HB 3415 requires institutions of higher education to adopt written policies and conduct annual training on sexual harassment, sexual assault, domestic violence, dating violence and stalking.
The ACLU of Oregon is concerned with the proposed rules by U.S. Department of Education Secretary DeVos pertaining to Title IX claims. Oregon, through HB 3415, has the opportunity to mitigate the potentially consequence of the proposed rule should they become effective.
The proposed rule unduly narrows an institution’s responsibility to remedy and prevent sexual harassment and assault. The proposed rule’s definition of sexual harassment is inappropriately narrow and its limit on investigations is unfounded. Firstly, the proposed definition limits harassment to unwelcome conduct that is “severe, pervasive, and objectively offensive.” That standard impermissibly excludes conduct that should trigger an obligation to respond. HB 3415 would adopt a definition of harassment that would mirror language currently used by our institutions. Such definition closely mirror language adopted under Title VI and VII, which are policies considered to reflect the intent of Title IX.
HB 3415 requires higher education institutions to adopt policies pertaining to investigations conducted under HB 3415. The proposed federal rule states, “If the conduct alleged by the complainant would not constitute sexual harassment as defined in section 106.30 even if proved . . . , the recipient must dismiss the formal complaint with regard to that conduct” without any investigation.” Under HB 3415, institutions have a broader responsibility of responding to harassment inquires submitted by students – one that mirrors current practice. By making these policies in consultation with the recognize student government and readily available on the institution’s website, students can better navigate their expectations when bringing a claim under this law and be assured that their elected peers have represented them in crafting such policies.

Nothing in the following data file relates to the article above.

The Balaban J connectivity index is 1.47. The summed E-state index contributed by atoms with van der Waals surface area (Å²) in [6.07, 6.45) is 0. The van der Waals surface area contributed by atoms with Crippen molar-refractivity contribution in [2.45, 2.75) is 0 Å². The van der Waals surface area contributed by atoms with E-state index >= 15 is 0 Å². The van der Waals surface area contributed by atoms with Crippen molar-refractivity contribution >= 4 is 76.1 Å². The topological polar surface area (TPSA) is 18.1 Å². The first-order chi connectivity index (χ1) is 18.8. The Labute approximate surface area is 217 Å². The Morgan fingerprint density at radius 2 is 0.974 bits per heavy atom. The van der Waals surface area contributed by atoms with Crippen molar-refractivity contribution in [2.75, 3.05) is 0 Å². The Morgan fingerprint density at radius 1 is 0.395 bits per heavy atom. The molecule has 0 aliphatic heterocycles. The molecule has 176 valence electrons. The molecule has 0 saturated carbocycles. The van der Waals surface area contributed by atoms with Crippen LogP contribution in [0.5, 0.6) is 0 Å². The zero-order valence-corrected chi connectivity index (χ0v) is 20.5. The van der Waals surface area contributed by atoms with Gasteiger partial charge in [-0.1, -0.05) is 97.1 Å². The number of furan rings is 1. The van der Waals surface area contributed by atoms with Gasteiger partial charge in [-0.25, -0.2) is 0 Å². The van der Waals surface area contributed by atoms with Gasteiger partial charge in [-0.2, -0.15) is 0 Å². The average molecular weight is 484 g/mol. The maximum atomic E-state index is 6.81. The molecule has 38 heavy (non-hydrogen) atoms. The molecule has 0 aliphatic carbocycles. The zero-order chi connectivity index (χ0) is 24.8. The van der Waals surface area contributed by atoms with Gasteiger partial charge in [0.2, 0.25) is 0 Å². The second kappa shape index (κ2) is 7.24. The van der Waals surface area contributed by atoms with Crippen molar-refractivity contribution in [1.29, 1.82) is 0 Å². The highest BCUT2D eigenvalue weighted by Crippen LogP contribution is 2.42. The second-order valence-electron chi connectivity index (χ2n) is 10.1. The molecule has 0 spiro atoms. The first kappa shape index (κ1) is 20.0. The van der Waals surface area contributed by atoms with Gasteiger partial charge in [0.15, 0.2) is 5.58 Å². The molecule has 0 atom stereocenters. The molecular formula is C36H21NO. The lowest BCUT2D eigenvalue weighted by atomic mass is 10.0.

Lastly, advocates and administrators tasked with handling Title IX claims should be provided with culturally-responsive, gender-responsive, and trauma-informed training. Students experiencing harassment should be afforded with resources that will guide them through an administrative process in a manner that acknowledges the pain a person has endured. HB 3415 requires trainings and a high level of responsiveness from advocates and assigned staff members handling such sensitive incidents. No student should have to endure the aftermath of a scarring experience on their own.
We thank the stakeholders who participated in the workgroup and are proud to support HB 3415. We look forward to continuing this work as we see federal policies develop. This police is a step closer to promising Oregonian students a safe and prosperous educational environment.